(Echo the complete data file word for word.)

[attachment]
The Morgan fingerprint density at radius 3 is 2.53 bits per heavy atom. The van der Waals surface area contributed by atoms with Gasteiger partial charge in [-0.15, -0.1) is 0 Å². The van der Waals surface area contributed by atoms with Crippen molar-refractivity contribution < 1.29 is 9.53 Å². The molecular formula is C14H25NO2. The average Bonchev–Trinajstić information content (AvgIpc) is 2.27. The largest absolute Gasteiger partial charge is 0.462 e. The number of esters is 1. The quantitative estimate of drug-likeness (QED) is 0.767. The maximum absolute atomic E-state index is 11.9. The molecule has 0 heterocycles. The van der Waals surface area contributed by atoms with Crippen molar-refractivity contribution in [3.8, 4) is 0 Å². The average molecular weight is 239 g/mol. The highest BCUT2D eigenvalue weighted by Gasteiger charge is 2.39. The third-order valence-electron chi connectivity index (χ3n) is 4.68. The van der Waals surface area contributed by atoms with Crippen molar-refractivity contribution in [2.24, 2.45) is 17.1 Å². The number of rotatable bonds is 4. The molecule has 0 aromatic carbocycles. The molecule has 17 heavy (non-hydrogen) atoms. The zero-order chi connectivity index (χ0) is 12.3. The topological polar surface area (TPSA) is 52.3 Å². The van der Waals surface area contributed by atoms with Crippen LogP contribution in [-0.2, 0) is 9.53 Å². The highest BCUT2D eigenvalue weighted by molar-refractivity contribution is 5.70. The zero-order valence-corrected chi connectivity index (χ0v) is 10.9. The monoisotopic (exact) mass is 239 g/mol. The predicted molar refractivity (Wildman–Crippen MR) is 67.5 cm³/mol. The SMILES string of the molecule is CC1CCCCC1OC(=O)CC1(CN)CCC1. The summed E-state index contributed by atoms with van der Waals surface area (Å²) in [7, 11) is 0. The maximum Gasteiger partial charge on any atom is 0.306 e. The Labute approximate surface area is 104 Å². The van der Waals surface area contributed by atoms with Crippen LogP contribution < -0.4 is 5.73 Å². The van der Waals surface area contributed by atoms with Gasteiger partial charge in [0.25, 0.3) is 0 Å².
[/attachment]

The Morgan fingerprint density at radius 3 is 2.53 bits per heavy atom. The van der Waals surface area contributed by atoms with Gasteiger partial charge in [-0.15, -0.1) is 0 Å². The van der Waals surface area contributed by atoms with Crippen molar-refractivity contribution < 1.29 is 9.53 Å². The molecular formula is C14H25NO2. The average Bonchev–Trinajstić information content (AvgIpc) is 2.27. The largest absolute Gasteiger partial charge is 0.462 e. The number of esters is 1. The quantitative estimate of drug-likeness (QED) is 0.767. The maximum absolute atomic E-state index is 11.9. The molecule has 0 heterocycles. The van der Waals surface area contributed by atoms with Crippen molar-refractivity contribution in [3.8, 4) is 0 Å². The average molecular weight is 239 g/mol. The highest BCUT2D eigenvalue weighted by Gasteiger charge is 2.39. The third-order valence-electron chi connectivity index (χ3n) is 4.68. The van der Waals surface area contributed by atoms with Crippen molar-refractivity contribution in [2.24, 2.45) is 17.1 Å². The number of rotatable bonds is 4. The molecule has 0 aromatic carbocycles. The molecule has 17 heavy (non-hydrogen) atoms. The zero-order chi connectivity index (χ0) is 12.3. The topological polar surface area (TPSA) is 52.3 Å². The van der Waals surface area contributed by atoms with Crippen LogP contribution in [-0.2, 0) is 9.53 Å². The highest BCUT2D eigenvalue weighted by molar-refractivity contribution is 5.70. The zero-order valence-corrected chi connectivity index (χ0v) is 10.9. The monoisotopic (exact) mass is 239 g/mol. The predicted molar refractivity (Wildman–Crippen MR) is 67.5 cm³/mol. The SMILES string of the molecule is CC1CCCCC1OC(=O)CC1(CN)CCC1. The summed E-state index contributed by atoms with van der Waals surface area (Å²) in [7, 11) is 0. The maximum Gasteiger partial charge on any atom is 0.306 e. The Labute approximate surface area is 104 Å². The van der Waals surface area contributed by atoms with Crippen LogP contribution < -0.4 is 5.73 Å². The van der Waals surface area contributed by atoms with Gasteiger partial charge in [0.25, 0.3) is 0 Å².